If I were your lawyer in such a case (and it would cost you), I would find some arguments to get you out of it, of course. The first thing I would do would be to try to prove that the visibility of your boat in those particular conditions to that particular guy was not significantly impaired by the improper bulb. I will get in expert witnesses and set up experiments (this will cost you -- ka-ching!) because the presumption will be against us -- the non-standard bulbs do not produce the intended light pattern, and in case of a white LED unit in a colored sidelight, we would probably lose this argument. But if we did win that argument, then I will bring in a bunch of arguments about how your illegal nav lights did not actually cause the accident since the other guy could practically see you.

If it goes really well, we would win, and it would only cost you, say, 50 grand. If the other side has good lawyers, it will take more time and cost more.

Or, on the other hand, you could just put standard, approved nav lights in in the first place, and you will never have to prove anything.

Your choice!
Whatever!

People on boating forums sometimes take things to extremes jut to try to prove they are smarter than everyone else. The LED lamps that I used were specifically designed and manufactured for use in navigation light fixtures. They are the correct color and shape. There is nothing "home made" about my navigation lights.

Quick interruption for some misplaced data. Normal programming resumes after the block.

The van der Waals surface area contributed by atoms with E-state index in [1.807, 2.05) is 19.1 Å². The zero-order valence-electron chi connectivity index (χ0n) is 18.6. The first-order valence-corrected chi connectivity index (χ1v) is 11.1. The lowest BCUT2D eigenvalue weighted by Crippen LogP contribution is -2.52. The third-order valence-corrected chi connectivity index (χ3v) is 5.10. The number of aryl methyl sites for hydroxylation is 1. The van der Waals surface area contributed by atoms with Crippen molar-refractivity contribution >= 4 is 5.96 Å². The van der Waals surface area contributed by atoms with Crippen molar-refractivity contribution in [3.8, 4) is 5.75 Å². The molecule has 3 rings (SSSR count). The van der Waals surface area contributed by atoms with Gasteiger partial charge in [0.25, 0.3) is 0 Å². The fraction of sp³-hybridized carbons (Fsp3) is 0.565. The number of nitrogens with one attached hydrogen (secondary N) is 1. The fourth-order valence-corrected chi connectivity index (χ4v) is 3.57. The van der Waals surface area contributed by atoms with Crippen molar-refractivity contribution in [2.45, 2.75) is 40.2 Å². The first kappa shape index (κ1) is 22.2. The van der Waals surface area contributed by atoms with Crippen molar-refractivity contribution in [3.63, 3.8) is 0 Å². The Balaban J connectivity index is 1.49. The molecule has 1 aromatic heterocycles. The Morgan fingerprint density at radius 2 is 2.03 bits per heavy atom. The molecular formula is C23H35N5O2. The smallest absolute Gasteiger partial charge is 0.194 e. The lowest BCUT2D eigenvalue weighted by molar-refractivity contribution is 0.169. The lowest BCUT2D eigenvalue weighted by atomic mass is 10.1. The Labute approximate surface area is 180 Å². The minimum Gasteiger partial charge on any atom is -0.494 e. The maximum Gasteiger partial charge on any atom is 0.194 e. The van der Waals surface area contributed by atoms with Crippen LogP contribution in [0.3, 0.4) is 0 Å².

I am comfortable with my decision. I'm sorry if it bothers anyone else but that doesn't change my mind.

If you want to worry about people's navigation lights I suggest you take up the case of properly installed lights that are blocked by improperly stored items like anchors, bimini tops or dinghies.
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Old 23-10-2014, 11:55   #36
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Quote:
Originally Posted by estarzinger View Post
Does/can anyone post a court case where the issue of "bulbs a different brand than the fixture" ever came up and was either required to be proven (equal in over formate to the branded bulb) or ruled against?

I ask because I would guess that most (the majority) fixtures where the bulb has been changed now have a bulb of different brand/mfg than the fixture . . . . Eg when you go into a chandlery (like west marine) to buy a bulb for an aqua signal fixture they will usually sell you a Chinese or store brand bulb - looks identical and probably functions identical, but has it ever been challenged in court or required to be proven? I think Dock's argument if correct would suggest it would have been.
It's not the brand, but the type, which matters.

Remember the Clear Lake collision case, where police corruption came up? There was literally microscopic analysis of the nav light bulbs of the sailboat, to determine whether or not they were on and visible to the speedboat driver who crashed into them.
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Old 23-10-2014, 11:58   #37
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Originally Posted by rwidman View Post

Whatever!

People on boating forums sometimes take things to extremes jut to try to prove they are smarter than everyone else. The LED lamps that I used were specifically designed and manufactured for use in navigation light fixtures. They are the correct color and shape. There is nothing "home made" about my navigation lights.